PulseAudio

It seems to be a fashionable to blog about experiences with PulseAudio, I thought I’d join in.

I’ve actually had some good experiences with PulseAudio, seeing some tangible benefits over the ALSA setup I was using before.  I’ve got a cheapish surround sound speaker set connected to my desktop.  While it gives pretty good sound when all the speakers are used together, it sounds like crap if only the front left/right speakers are used.

ALSA supports multi-channel audio with the motherboard’s sound card alright, but apps producing stereo sound would only play out of the front two speakers.  There are some howtos on the internet for setting up a separate ALSA device that routes stereo audio to all the speakers in the right way, but that requires that I know in advance what sort of audio an application is going to generate: something like Totem could produce mono, stereo or surround output depending on the file I want to play.  This is more effort than I was usually willing to do, so I ended up flicking a switch on the amplifier to duplicate the front left/right channels to the rear.

With PulseAudio, I just had to edit the /etc/pulse/daemon.conf file and set default-sample-channels to 6, and it took care of converting mono and stereo output from apps to play on all the speakers while still letting apps producing surround output play as expected.  This means I automatically get the best result without any special effort on my part.

I’m not too worried that I had to tell PulseAudio how many speakers I had, since it is possible to plug in a number of speaker configurations and I don’t think the card is capable of sensing what has been attached (the manual documents manually selecting the speaker configuration in the Windows driver).  It might be nice if there was a way to configure this through the GUI though.

I’m looking forward to trying the “flat volume” feature in future versions of PulseAudio, as it should get the best quality out of the sound hardware (if I understand things right, 50% volume with current PulseAudio releases means you only get 15 bits of quantisation on a 16-bit sound card).  I just hope that it manages to cope with the mixers my sound card exports: one two-channel mixer for the front speakers, one two-channel mixer for the rear two speakers and two single channel mixers for the center and LFE channels.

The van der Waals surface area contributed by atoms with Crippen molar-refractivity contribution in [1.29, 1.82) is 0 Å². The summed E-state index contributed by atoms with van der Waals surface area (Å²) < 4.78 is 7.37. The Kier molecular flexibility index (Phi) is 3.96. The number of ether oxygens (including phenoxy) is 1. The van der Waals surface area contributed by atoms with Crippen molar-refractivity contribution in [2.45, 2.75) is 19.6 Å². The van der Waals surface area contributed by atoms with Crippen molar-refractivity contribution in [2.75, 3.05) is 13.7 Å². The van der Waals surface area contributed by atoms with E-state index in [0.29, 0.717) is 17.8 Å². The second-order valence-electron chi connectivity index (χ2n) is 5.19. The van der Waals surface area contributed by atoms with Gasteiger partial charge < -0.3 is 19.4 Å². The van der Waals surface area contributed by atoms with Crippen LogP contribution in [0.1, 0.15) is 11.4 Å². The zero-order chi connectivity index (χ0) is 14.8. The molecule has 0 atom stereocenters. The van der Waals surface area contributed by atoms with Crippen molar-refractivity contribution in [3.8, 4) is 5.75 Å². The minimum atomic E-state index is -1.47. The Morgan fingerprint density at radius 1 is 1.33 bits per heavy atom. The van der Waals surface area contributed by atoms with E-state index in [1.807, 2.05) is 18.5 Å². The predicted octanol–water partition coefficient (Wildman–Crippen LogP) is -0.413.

5 Comments

  1. Jackflap
    Posted 25 February, 2009 at 11:42 pm | Permalink

    Well, I’ve come across a couple of bugs where sound intermittently disappears when using PA, but setting to ALSA fixed those.

    Other than that, I’m all for PA with the promise of being able to stream my audio to a pair of bluetooth speakers while simultaneously playing the audio out of a pair of wired speakers. Multi-room sound system here we come!

    Haven’t tested yet tho, so it may be a pipe-dream :)

  2. Rob J. Caskey
    Posted 25 February, 2009 at 11:47 pm | Permalink

    I too use PA and am happy with it but I would like to note that “edit the /etc/pulse/daemon.conf file and set default-sample-channels to 6″ is considered special effort and not automatic by 99.99% of people on the earth, all of which would not be able to do it.

  3. Posted 26 February, 2009 at 12:16 am | Permalink

    Rob: right. I think a GUI would help a lot here.

    That said, I don’t think it is possible to automatically configure this with my sound card: it is possible to connect between 2 and 8 speakers, and there doesn’t seem to be any way to detect what the user has connected. If it was possible to automatically configure, the Windows drivers wouldn’t ask you how many speakers you had.

  4. Achim Frase
    Posted 26 February, 2009 at 12:40 am | Permalink

    I just would like to note, that you will be able to reconfigure your speaker setup without edition daemon.conf.
    That will happen in the near future with PA 0.9.15.

    Sure there is no GUI for it today but maybe “tomorrow” ;-)

    PA will also automatically probe which combinations for playback and capture are working with your sound card and allow on-the-fly reconfiguration.

    For more information on that topic you should take a look at Lennart’s blog.

    On-the-fly Reconfiguration of Devices (aka “S/PDIF Support”)
    http://0pointer.de/blog/projects/oh-nine-fifteen.html

  5. Zink
    Posted 26 February, 2009 at 2:24 am | Permalink

    Funnily enough I had the opposite experience. I have a similar feature exposed by alsa (the surround sound feature from the hda audio driver). It is done automatically on the hardware (just like what you’re doing in software here except there’s no CPu overhead) and exposed by alsamixer. In my case I couldn’t have this feature back when using pulseaudio even when changing the channels, only the two main speakers would play.